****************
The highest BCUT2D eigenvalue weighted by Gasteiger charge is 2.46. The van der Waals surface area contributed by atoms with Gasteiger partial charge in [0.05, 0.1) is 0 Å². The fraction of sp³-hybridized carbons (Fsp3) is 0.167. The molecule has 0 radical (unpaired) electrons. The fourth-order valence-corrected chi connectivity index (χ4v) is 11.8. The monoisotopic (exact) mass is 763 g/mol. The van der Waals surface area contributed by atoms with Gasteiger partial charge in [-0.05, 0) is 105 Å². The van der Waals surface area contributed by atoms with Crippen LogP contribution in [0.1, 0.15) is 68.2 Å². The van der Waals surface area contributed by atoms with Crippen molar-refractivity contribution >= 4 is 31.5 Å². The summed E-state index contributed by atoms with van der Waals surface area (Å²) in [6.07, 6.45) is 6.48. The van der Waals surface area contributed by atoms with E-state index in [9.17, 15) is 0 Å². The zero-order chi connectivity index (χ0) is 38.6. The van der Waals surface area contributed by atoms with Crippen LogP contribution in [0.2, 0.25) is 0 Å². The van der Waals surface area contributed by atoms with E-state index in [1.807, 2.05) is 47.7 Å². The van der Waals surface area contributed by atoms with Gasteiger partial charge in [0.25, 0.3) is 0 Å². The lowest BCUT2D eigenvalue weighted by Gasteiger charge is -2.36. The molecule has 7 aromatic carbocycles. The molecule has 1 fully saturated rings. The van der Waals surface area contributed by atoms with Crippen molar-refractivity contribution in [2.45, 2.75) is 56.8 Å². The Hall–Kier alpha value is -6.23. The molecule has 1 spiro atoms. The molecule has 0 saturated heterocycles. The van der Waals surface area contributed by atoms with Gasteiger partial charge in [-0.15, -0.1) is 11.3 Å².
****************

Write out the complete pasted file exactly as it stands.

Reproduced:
The highest BCUT2D eigenvalue weighted by Gasteiger charge is 2.46. The van der Waals surface area contributed by atoms with Gasteiger partial charge in [0.05, 0.1) is 0 Å². The fraction of sp³-hybridized carbons (Fsp3) is 0.167. The molecule has 0 radical (unpaired) electrons. The fourth-order valence-corrected chi connectivity index (χ4v) is 11.8. The monoisotopic (exact) mass is 763 g/mol. The van der Waals surface area contributed by atoms with Gasteiger partial charge in [-0.05, 0) is 105 Å². The van der Waals surface area contributed by atoms with Crippen LogP contribution in [0.1, 0.15) is 68.2 Å². The van der Waals surface area contributed by atoms with Crippen molar-refractivity contribution >= 4 is 31.5 Å². The summed E-state index contributed by atoms with van der Waals surface area (Å²) in [6.07, 6.45) is 6.48. The van der Waals surface area contributed by atoms with E-state index in [9.17, 15) is 0 Å². The zero-order chi connectivity index (χ0) is 38.6. The van der Waals surface area contributed by atoms with Crippen LogP contribution in [0.2, 0.25) is 0 Å². The van der Waals surface area contributed by atoms with E-state index in [1.807, 2.05) is 47.7 Å². The van der Waals surface area contributed by atoms with Gasteiger partial charge in [0.25, 0.3) is 0 Å². The lowest BCUT2D eigenvalue weighted by Gasteiger charge is -2.36. The molecule has 7 aromatic carbocycles. The molecule has 1 fully saturated rings. The van der Waals surface area contributed by atoms with Crippen molar-refractivity contribution in [2.45, 2.75) is 56.8 Å². The Hall–Kier alpha value is -6.23. The molecule has 1 spiro atoms. The molecule has 0 saturated heterocycles. The van der Waals surface area contributed by atoms with Gasteiger partial charge in [-0.15, -0.1) is 11.3 Å².